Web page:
A new $747,000 grant awarded to the Tucson Police Department

Strategic Planning and Visioning

By Caitlin Schmidt

Wednesday, 5 September 2018


A new $747,000 grant awarded to the Tucson Police Department will expand services and resources for Spanish-speaking victims of domestic violence and sexual assault.

The grant from the U.S. Department of Justice’s Office of Violence Against Women will be used to hire two detectives specifically to serve Spanish-speaking victims, to fund additional training for local nurses and medical-service providers, and to help create better resources for Spanish-speakers in areas of domestic violence and sexual assault.

‘Throughout the country, I think, there’s really been a lacking of high-quality materials and resources for victims of these crimes who are Spanish-speaking,’ said Tucson Police Department Chief Chris Magnus. ‘I think this is really innovative and important.’

The two new detectives will speak Spanish and be specially trained in the cultural dimensions of domestic and sexual violence in the Spanish-speaking community, but would be able to serve other individuals in need, Magnus said.

In 2017, TPD made nearly 2,000 domestic violence-related arrests, and 12 of the 46 first-degree murder cases playing out in Pima County Superior Court are domestic violence-related, according to data provided by the city and county.

‘This grant was awarded to help ensure that crimes that primarily target women, such as sexual assault, domestic violence, and stalking, are treated as serious criminal violations by the judicial system,’ First Assistant U.S. Attorney Elizabeth Strange said at the news conference. ‘TPD and its partners have vowed to work together to enhance services and support for victims, and to bring their offenders to justice.’

The grant is the latest in a series of efforts to combat domestic violence in the Tucson area.

Two years ago, Pima County Attorney Barbara La-Wall put together a coalition with representatives from TPD, the Pima County Sheriff’s Department and other local law enforcement agencies, Tucson Medical Center, behavioral health-care provider Codac, Southern Arizona Legal Aid, Step up to Justice and Emerge Center Against Domestic Abuse. The coalition has been working on a monthly basis to put together a collaborative community response, said Deputy Pima County Attorney Amelia Cramer.

In April, Tucson Foundations awarded $250,000 to the Pima County Attorney’s Office to develop and implement a new domestic violence risk assessment tool that’s being used by all local law enforcement agencies at crime scenes to determine the level of risk to victims.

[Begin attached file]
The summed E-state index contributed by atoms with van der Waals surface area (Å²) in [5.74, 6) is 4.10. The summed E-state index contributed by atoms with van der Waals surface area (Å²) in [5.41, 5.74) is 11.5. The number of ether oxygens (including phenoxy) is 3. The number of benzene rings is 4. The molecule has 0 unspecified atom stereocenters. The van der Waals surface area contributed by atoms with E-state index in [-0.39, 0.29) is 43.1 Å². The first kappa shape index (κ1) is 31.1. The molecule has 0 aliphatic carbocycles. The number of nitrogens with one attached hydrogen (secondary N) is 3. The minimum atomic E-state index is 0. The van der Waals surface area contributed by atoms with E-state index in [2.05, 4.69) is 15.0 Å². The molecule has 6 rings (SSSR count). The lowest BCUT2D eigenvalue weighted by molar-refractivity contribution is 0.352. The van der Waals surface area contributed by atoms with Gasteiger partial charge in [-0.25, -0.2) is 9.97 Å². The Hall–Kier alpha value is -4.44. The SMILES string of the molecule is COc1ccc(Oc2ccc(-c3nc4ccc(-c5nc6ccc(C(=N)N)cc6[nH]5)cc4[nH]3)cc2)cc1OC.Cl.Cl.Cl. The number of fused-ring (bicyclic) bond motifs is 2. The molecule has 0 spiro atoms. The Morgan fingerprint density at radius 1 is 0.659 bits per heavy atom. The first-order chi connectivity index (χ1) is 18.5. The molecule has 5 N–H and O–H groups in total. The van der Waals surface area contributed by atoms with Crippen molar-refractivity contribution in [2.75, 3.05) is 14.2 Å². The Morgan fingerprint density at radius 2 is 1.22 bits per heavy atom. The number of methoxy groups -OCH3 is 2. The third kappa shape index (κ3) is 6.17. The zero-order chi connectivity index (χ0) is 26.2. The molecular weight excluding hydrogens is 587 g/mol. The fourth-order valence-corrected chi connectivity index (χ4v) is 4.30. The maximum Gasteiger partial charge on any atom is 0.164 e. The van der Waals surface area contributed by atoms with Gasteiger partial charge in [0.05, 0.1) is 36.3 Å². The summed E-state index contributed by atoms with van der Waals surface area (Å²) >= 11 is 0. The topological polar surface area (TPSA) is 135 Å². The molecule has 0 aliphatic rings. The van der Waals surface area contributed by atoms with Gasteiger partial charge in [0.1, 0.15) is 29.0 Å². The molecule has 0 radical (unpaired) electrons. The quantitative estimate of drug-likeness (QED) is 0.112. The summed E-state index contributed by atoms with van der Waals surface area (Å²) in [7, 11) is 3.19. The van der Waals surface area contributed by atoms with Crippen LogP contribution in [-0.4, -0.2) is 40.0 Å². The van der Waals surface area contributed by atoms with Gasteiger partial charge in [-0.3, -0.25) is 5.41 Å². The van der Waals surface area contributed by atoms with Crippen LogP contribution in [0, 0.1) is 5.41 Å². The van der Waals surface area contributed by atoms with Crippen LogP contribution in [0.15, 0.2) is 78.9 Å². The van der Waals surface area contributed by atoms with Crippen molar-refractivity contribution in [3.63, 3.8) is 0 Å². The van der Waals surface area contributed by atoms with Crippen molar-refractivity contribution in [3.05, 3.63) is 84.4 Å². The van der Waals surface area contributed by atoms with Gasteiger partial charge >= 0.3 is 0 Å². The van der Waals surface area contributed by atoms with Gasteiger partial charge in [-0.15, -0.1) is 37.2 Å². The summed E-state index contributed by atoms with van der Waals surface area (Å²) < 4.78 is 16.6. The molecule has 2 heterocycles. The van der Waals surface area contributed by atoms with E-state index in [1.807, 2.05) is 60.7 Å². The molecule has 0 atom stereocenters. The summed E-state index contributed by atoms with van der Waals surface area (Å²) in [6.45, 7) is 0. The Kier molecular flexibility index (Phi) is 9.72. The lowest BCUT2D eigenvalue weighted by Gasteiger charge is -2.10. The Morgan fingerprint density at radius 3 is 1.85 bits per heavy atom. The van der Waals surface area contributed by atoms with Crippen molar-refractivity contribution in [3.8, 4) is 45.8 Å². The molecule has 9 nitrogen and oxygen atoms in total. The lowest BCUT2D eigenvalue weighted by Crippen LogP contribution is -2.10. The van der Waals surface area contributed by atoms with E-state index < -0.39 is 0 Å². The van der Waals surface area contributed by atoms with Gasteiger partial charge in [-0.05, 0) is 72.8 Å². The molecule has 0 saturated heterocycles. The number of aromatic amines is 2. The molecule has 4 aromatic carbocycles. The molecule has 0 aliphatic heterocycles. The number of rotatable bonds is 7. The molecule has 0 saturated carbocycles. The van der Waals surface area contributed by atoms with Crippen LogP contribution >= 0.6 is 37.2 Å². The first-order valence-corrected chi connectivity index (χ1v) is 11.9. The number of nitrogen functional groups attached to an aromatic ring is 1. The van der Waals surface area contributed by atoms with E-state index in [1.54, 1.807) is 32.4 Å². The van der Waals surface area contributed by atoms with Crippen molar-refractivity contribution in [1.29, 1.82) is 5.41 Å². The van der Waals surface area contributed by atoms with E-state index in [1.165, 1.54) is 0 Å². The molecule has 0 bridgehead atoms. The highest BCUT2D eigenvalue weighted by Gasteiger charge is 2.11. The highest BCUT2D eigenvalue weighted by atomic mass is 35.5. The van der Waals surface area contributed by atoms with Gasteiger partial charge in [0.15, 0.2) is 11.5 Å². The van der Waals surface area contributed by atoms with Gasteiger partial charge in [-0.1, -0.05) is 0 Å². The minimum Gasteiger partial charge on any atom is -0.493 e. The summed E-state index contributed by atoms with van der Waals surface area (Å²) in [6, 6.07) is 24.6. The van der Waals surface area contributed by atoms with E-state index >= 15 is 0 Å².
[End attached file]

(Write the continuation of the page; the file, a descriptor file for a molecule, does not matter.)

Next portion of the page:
In addition to hiring the new detectives and creating resources and materials for victims, the latest Justice Department grant will also cover training about strangulation, which Magnus called ‘an especially heinous component of altogether too many domestic and sexual assault crimes.’

The Pima County Attorney’s Office says there is a significant overlap of intimate partner domestic violence, sexual assault, strangulation and stalking.

‘This grant is the first we’ve been awarded that really identifies that intersection and helps us address all those crimes together in a coordinated fashion,’ Cramer said.

In the first year of the grant, Codac plans to train at least 11 nurses at Tucson Medical Center on sexual assault and strangulation examinations.

For years, TMC has collaborated with Codac’s Southern Arizona Center for Sexual Assault by providing exam space, said Codac President and CEO Dennis Regnier.

The goals for Years 2 and 3 are to reach a minimum of two of Tucson’s six other local hospitals to train nurses who have expressed an interest in learning more about sexual assault exams and strangulation, Regnier said.

The grant will also cover training for SACASA’s sexual assault examiners to increase their knowledge of medical Spanish and provide additional training to staffers to better serve survivors with culturally and linguistically competent services, Regnier said.

‘There’s a strong belief that the number of individuals, if you look at the general population and the number of exams that are performed on Spanish- speaking individuals, that there’s plenty of room to improve in those areas,’ Regnier said. ‘We look forward to doing that.’

The collaboration has applied for another federally funded domestic violence-related grant that would enable Pima County to expand its risk assessment tool to Tucson Medical Center for victims that come into the emergency room to be treated for domestic violence-related injuries without contacting police, Cramer said.

Officials expect to learn if they’ve been awarded the grant by early next month.

‘The funding obtained through this grant … is substantial and very much needed, but it’s not everything we need for a coordinated community response that can handle the volume of thousands of domestic violence and sexual assaults and stalking cases that we experience in Tucson and Pima County on an annual basis,’ Cramer said.

Contact reporter Caitlin Schmidt at cschmidt@tucson.com or 573-4191. Twitter: @caitlincschmidt


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